Resin pricing volatility ruled 2008 like a Mongol warlord, sweeping over the craggy terrain of Central Asia.
Prices for crude oil and natural gas feedstocks soared in the first half of the year before crashing to earth in the second. North American resin demand hung in there for most of the first half before giving up the ghost as summer receded from view.
All of this made life difficult for resin buyers like Bill Bartlett, Jerry Esposito and Chris Hatzenbuhler. The three executives shared war stories on a panel moderated by consultant Sam Beasley at the 2009 Plastics News Executive Forum, held March 1-4 in Summerlin.
We track pricing to the fourth decimal place, but in 2008 we got clobbered on polypropylene based on the hurricanes [in late 2007] and clobbered on polycarbonate because of the price of crude oil and benzene, said Esposito, general manager of sourcing for Technicolor Business Group, a major producer of DVDs and CDs in Camarillo, Calif.
If I don't feel we have the best price in the market, we lose our competitive edge, so we can't reduce our price to our customer and we lose sales, he added.
Hatzenbuhler, chief financial officer of Conwed Global Netting Solutions in Minneapolis, agreed that efficient resin buying can make a poor year OK and a good year great.
We may not always buy at the lowest price, but it's the lowest to get the quality we need, said Hatzenbuhler, whose firm is a major producer of plastic netting for landscape, building and construction, filtration and other markets.
Bartlett president of First American Plastic Molding Enterprise, a custom injection molder based in Southwood, Ill., and with another plant in Ocean Springs, Miss. pointed out that 40-45 percent of his firm's sales dollars are in the resin business whether we recognize it or not.
Each firm on the panel has made major changes to its resin-buying practices in recent years, reflecting the impact of purchasing on their bottom lines.
We had no planning and no execution of strategy, Hatzenbuhler said. We used to buy virgin [resin] and pay a premium. Now, we're buying 20 percent wide-spec and saving 4-12 cents per pound.
Our process engineers are working with our purchasing manager to try to incorporate cost savings into the program. We've also had to educate our customers in order to raise prices.
Technicolor, part of French conglomerate Thomson Group, traditionally had bought PC on a quarterly basis, but began buying more frequently during the fourth quarter of 2008 because of price volatility.
Just when prices were going down, we had Paramount, Disney and Universal telling us our prices were too high, said Esposito, who buys more than 30 million pounds of PC and 60 million pounds of PP each year. We're buying hand to mouth, month to month, looking at spot vs. regular, and we believe the market [price] is still going down.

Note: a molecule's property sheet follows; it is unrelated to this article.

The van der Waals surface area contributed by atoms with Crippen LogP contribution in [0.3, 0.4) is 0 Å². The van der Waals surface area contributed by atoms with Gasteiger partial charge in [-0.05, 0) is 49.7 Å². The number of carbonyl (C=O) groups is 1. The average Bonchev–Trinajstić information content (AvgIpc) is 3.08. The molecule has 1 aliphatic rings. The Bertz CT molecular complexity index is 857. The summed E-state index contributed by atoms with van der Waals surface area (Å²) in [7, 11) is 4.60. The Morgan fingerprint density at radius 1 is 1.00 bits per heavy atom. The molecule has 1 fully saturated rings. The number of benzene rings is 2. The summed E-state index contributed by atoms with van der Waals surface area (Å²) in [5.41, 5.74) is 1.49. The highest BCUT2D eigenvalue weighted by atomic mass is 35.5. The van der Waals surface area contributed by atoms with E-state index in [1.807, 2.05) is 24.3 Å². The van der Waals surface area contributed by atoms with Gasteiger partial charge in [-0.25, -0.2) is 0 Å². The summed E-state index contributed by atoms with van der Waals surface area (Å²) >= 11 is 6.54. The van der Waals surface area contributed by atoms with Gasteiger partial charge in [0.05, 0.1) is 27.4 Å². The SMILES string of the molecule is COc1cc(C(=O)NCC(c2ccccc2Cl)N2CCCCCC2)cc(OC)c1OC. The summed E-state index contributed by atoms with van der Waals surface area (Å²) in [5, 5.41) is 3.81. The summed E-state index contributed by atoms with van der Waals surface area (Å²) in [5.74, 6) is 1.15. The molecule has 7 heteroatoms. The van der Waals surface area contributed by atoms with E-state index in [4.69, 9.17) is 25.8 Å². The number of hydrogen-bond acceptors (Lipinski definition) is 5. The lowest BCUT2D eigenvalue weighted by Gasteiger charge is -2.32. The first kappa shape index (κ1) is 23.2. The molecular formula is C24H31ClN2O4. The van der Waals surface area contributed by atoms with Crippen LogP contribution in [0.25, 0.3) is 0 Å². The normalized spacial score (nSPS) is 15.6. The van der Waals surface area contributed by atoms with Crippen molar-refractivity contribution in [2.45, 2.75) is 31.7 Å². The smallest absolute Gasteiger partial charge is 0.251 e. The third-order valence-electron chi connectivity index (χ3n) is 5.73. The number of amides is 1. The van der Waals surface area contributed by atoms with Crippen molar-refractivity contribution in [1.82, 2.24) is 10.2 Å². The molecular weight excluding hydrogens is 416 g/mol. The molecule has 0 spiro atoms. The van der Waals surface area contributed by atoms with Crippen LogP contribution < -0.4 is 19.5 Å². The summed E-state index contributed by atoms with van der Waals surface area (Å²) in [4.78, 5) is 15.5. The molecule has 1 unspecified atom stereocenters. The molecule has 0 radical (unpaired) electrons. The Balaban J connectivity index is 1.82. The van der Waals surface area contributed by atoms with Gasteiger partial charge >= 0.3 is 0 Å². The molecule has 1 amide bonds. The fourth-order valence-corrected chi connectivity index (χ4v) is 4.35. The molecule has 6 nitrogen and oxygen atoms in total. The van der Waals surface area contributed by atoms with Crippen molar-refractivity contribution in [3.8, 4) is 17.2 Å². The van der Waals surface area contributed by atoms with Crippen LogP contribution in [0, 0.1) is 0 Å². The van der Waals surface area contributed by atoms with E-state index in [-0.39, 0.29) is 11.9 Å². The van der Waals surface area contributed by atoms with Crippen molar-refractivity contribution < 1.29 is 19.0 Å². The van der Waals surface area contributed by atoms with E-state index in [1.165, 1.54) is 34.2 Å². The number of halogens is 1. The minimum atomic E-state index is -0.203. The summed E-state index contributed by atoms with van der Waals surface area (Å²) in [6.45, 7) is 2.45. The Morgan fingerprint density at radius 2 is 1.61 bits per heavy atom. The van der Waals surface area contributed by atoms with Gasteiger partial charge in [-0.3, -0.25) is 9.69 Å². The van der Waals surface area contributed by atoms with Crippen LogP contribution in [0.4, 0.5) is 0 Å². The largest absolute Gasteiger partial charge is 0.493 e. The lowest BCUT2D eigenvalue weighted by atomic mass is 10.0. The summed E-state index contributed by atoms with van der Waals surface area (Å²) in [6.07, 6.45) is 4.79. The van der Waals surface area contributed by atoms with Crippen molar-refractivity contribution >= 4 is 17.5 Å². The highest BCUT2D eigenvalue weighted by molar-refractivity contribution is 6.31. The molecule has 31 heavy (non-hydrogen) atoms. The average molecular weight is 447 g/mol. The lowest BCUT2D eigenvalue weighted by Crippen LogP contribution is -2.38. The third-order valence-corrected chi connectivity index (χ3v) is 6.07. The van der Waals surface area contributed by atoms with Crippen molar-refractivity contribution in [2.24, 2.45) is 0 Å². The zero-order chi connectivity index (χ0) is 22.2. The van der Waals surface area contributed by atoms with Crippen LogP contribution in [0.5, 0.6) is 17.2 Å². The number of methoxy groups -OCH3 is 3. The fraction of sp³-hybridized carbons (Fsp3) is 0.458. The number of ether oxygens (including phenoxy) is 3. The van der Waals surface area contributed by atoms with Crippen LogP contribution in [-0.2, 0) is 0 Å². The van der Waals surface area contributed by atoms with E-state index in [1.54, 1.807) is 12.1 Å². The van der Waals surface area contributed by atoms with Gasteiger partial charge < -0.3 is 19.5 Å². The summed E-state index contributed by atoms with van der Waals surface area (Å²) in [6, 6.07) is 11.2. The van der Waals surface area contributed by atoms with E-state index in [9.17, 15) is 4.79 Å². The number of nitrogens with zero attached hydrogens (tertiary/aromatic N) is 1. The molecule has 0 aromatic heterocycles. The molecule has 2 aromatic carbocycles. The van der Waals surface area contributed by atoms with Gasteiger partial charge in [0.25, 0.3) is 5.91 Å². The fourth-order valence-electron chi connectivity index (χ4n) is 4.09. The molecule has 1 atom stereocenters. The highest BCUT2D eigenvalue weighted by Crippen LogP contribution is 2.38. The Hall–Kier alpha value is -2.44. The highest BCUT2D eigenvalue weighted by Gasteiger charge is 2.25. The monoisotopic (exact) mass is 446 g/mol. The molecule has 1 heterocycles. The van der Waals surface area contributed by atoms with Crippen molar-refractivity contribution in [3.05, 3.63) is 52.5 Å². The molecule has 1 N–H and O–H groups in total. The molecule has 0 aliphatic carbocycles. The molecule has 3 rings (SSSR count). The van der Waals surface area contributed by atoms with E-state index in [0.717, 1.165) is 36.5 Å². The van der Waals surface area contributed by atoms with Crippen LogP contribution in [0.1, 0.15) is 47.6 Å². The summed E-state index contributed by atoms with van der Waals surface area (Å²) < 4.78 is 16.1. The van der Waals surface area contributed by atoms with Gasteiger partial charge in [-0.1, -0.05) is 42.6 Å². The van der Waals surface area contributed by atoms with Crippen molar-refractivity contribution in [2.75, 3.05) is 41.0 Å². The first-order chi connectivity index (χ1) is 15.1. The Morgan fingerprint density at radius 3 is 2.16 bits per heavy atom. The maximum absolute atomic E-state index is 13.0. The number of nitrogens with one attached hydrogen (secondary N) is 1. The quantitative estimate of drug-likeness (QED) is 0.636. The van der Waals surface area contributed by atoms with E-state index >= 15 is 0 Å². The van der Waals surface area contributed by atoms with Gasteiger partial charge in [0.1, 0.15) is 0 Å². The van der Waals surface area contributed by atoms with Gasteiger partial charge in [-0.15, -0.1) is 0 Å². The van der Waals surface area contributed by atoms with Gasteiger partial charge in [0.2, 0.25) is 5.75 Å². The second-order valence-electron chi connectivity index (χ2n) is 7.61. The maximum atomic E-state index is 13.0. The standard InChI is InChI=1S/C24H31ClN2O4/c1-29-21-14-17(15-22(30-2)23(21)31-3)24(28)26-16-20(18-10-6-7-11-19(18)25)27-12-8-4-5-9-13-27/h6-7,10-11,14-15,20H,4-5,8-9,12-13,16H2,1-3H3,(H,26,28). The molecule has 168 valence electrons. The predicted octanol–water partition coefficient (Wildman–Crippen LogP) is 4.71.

Technicolor also has responded to lower DVD sales by moving some production to lower-cost sites in Mexico and Poland, Esposito added.
At First American, Bartlett's staff reviews resin pricing three or four times a week to make sure the firm is getting the best prices on PP, PC and polystyrene.
All of our employees understand how important resin is to our daily survival, said Bartlett, whose firm has annual sales of between $15 million and $20 million to customers such as Pepsi and McDonald's.
These kinds of steps can help buyers avoid common resin-buying pitfalls, according to Beasley, PE business development director with Resin Technology Inc. in Fort Worth, Texas.
Typically, purchasing is isolated, and the buyer is multitasking and buying everything for the firm, he said. There also can be buyer-maker conflict over who's calling the shots, and a lot of processors don't have a long-range strategic buying plan.
Beasley added that price volatility hit an extreme level in December, when demand sank to a point where it was almost impossible to establish a market price for PE.
PE makers in December were asking processors what they'd pay for resin, he said. There was no way you could embarrass yourself by making an offer on PE in December.
Conwed may have taken the biggest recent buying risk, as Hatzenbuhler purchased 75 percent of the firm's expected PP needs for all of 2009 in December, when prices were down 70 cents from their 2008 peak.
A similar strategy paid off in 2005, when Hatzenbuhler bought 12 million pounds of PP for Conwed in four days, anticipating higher prices in the wake of Hurricane Katrina. When prices rose, Conwed pocketed savings of $2 million.
You have to take advantage of the opportunity when it occurs, Hatzenbuhler said.